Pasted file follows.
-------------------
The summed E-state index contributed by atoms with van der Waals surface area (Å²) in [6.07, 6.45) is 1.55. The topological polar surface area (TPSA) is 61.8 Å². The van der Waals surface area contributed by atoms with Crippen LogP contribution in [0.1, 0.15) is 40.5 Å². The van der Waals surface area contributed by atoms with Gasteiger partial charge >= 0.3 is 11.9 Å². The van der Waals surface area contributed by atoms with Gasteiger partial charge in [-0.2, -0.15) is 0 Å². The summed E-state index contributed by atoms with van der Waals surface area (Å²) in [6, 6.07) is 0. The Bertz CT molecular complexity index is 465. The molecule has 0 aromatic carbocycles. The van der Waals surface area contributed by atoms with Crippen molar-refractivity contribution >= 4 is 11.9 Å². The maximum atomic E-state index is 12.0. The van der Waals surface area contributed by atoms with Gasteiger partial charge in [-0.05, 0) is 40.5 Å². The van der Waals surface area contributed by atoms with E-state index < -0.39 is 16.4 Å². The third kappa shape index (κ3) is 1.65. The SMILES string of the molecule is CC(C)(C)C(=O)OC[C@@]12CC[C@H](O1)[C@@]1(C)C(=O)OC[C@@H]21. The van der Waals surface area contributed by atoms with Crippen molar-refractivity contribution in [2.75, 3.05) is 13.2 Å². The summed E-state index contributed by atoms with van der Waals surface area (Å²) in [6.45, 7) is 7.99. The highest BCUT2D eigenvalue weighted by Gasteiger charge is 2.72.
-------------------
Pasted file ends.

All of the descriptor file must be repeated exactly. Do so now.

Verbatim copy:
The summed E-state index contributed by atoms with van der Waals surface area (Å²) in [6.07, 6.45) is 1.55. The topological polar surface area (TPSA) is 61.8 Å². The van der Waals surface area contributed by atoms with Crippen LogP contribution in [0.1, 0.15) is 40.5 Å². The van der Waals surface area contributed by atoms with Gasteiger partial charge >= 0.3 is 11.9 Å². The van der Waals surface area contributed by atoms with Gasteiger partial charge in [-0.2, -0.15) is 0 Å². The summed E-state index contributed by atoms with van der Waals surface area (Å²) in [6, 6.07) is 0. The Bertz CT molecular complexity index is 465. The molecule has 0 aromatic carbocycles. The van der Waals surface area contributed by atoms with Crippen molar-refractivity contribution >= 4 is 11.9 Å². The maximum atomic E-state index is 12.0. The van der Waals surface area contributed by atoms with Gasteiger partial charge in [-0.05, 0) is 40.5 Å². The van der Waals surface area contributed by atoms with E-state index < -0.39 is 16.4 Å². The third kappa shape index (κ3) is 1.65. The SMILES string of the molecule is CC(C)(C)C(=O)OC[C@@]12CC[C@H](O1)[C@@]1(C)C(=O)OC[C@@H]21. The van der Waals surface area contributed by atoms with Crippen molar-refractivity contribution in [2.75, 3.05) is 13.2 Å². The summed E-state index contributed by atoms with van der Waals surface area (Å²) in [6.45, 7) is 7.99. The highest BCUT2D eigenvalue weighted by Gasteiger charge is 2.72.